Around Major League Baseball
The 2013 Major League Baseball Draft, or first year player draft, is just a week away; June 6 to be precise. All 30 Major League teams have been scrambling for some time to fill their draft boards and rank more than a thousand amateur players from the college and high school levels. Roughly 1250 players will be chosen in the 40 rounds covering three days of the draft. Most of these players are unknown by even the staunchest of baseball fans, and very few will every make it to the Major League level.
Most teams have started a trend of drafting more college players; over the last two drafts, 70.1% of those drafted were taken out of college. This is because it is much easier to project college players, and college players have a much greater chance of making it to the Major League level. Of all high schoolers taken in the draft, only 5.6% of them have made it to the big leagues. Of all college players taken, 10.6% of them have made the big show, nearly double that of high school players. For pitchers it is even tougher to make the climb out of high school. This draft is stacked with college pitchers projected to go very high, the vast majority of top high school players are hitters, not pitchers. Only a few high school pitchers are first round projections this year.
Robert Barr grew up in the shadow of Mulcahy Stadium in Alaska. He watched the Alaska Baseball League grow from a series of town teams to one of the best collegiate baseball leagues in the country.
And he’s trying to bring that story to a wider audience.
By Bob Toth
The Cleveland Indians continue their early tour of the American League East as they head to Florida to begin a three-game, weekend series with the Tampa Bay Rays.
Cleveland will spend 13 of their first 16 games going up against four different teams from the East. Only a three-game series next weekend with the Chicago White Sox will break up the eastern monotony. The Indians will play 13 consecutive games before their first day off of the season on Monday, April 15.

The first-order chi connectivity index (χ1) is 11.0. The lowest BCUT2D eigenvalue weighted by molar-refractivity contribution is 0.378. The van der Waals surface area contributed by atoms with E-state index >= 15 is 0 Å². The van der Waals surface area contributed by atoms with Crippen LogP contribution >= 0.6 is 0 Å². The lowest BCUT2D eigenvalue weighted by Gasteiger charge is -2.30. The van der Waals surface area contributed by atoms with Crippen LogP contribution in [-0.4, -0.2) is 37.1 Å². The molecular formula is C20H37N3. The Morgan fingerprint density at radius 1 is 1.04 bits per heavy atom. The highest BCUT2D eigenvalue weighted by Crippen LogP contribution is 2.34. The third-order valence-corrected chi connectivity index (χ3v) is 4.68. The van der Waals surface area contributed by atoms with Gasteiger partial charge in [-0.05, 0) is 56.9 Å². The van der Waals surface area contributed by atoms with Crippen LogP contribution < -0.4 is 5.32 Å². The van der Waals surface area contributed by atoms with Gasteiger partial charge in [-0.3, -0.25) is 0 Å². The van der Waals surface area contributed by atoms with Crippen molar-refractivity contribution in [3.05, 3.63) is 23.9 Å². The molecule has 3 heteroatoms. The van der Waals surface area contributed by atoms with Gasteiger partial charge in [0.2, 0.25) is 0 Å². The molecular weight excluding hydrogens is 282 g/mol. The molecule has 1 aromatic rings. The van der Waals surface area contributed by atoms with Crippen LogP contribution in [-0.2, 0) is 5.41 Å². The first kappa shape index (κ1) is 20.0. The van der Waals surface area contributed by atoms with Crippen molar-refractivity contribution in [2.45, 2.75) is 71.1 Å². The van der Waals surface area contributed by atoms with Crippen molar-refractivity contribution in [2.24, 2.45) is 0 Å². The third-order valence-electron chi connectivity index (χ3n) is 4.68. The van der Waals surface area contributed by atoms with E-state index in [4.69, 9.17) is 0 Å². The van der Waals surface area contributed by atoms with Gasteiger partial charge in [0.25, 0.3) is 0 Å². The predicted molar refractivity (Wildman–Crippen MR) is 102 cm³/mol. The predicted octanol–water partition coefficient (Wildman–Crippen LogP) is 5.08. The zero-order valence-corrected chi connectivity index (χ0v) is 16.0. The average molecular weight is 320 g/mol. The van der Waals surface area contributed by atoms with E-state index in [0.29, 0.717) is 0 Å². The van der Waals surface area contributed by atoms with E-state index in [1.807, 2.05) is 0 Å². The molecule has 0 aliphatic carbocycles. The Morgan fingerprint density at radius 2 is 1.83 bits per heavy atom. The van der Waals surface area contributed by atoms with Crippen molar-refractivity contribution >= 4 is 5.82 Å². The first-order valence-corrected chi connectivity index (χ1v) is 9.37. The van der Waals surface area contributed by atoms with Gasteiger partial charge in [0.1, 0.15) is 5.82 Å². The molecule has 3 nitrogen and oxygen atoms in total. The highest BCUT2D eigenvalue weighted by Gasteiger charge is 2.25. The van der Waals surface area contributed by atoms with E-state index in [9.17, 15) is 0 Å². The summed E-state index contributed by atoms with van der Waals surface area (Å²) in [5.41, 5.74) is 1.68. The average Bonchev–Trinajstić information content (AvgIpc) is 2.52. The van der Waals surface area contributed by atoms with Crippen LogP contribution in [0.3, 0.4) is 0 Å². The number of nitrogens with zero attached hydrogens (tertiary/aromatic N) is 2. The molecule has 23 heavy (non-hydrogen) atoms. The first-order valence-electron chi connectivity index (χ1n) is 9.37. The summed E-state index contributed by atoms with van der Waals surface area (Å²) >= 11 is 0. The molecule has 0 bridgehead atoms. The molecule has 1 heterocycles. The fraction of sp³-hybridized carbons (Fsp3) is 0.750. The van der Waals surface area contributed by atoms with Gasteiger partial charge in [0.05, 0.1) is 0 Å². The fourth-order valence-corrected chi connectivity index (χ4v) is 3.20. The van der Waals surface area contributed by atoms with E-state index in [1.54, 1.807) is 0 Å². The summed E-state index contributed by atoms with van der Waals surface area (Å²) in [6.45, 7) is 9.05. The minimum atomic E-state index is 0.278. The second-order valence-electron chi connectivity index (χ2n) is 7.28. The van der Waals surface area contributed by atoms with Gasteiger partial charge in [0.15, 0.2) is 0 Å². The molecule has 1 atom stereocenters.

The young Tampa Bay Rays will look to keep pace in the competitive East. Counting this series against the Indians, the Rays will play just eight of their 27 April games against teams that had fewer than 85 wins in 2012. After an off day next Thursday, they will play 17 straight games.
By Christian Petrila
Opening Day is such a simple concept. It’s nothing more than the day of the first baseball games of the season.
Then why is it so different?
There’s just something about baseball’s beginning that just isn’t encapsulated in the NHL’s, NBA’s or NFL’s openers. Sure, the first games of the season are a big deal in those sports too. However, the feeling in the air just can’t compete with that of baseball’s.
With Spring Training underway throughout baseball, we will take a look at the offseason moves made by the other American League teams. Two teams will be reviewed each Sunday until the beginning of the regular season. Previous previews include: TEX/HOU; OAK/LA; SEA/TOR
By Bob Toth
Two teams have dominated the American League East for the better part of the last 15 years. For fans opposing the deep wallets and free spending that has occurred on the East Coast for so long, it marks a long period of torture and frustration watching two teams frequently duking it out with one another, both on and off the field, in an attempt to one-up the other.
The Boston Red Sox have had just one first place appearance in that span but have finished in second place in ten other years, including seven Wild Card births. They ended an 86-year drought in 2004 when they won the World Series and claimed a second in that time in 2007.
The New York Yankees have been the juggernaut of baseball, finishing in the top spot in the East in 12 of those 15 years. In both seasons that the club finished in second place, they made the Wild Card. They reached six World Series and won four of those matchups, the last coming in 2009 following the only season that the team did not make the playoffs since the 1994 strike.
The Yankees stood pat in the offseason though, looking for one more ride out of their highly successful, playoff-tested crew. The Red Sox start anew with another new manager after purging significant funds midway through the 2012 season on their way to a fifth-place finish. Can either of these long-time rivals prevail in what has become a well-balanced, well-funded, and competitive division?
With Spring Training underway throughout baseball, we will take a look at the offseason moves made by the other American League teams. Two teams will be reviewed each Sunday until the beginning of the regular season. Previous previews include: TEX/HOU; OAK/LA.
By Bob Toth
In 1977, two new franchises began play in the American League. The Mariners were the second incarnation in the city of Seattle in Major League Baseball history, as the city had lost its previous franchise – the Pilots – to Milwaukee, where they became the Brewers. The Toronto Blue Jays gave Canada their second major league franchise, joining the Montreal Expos at the time.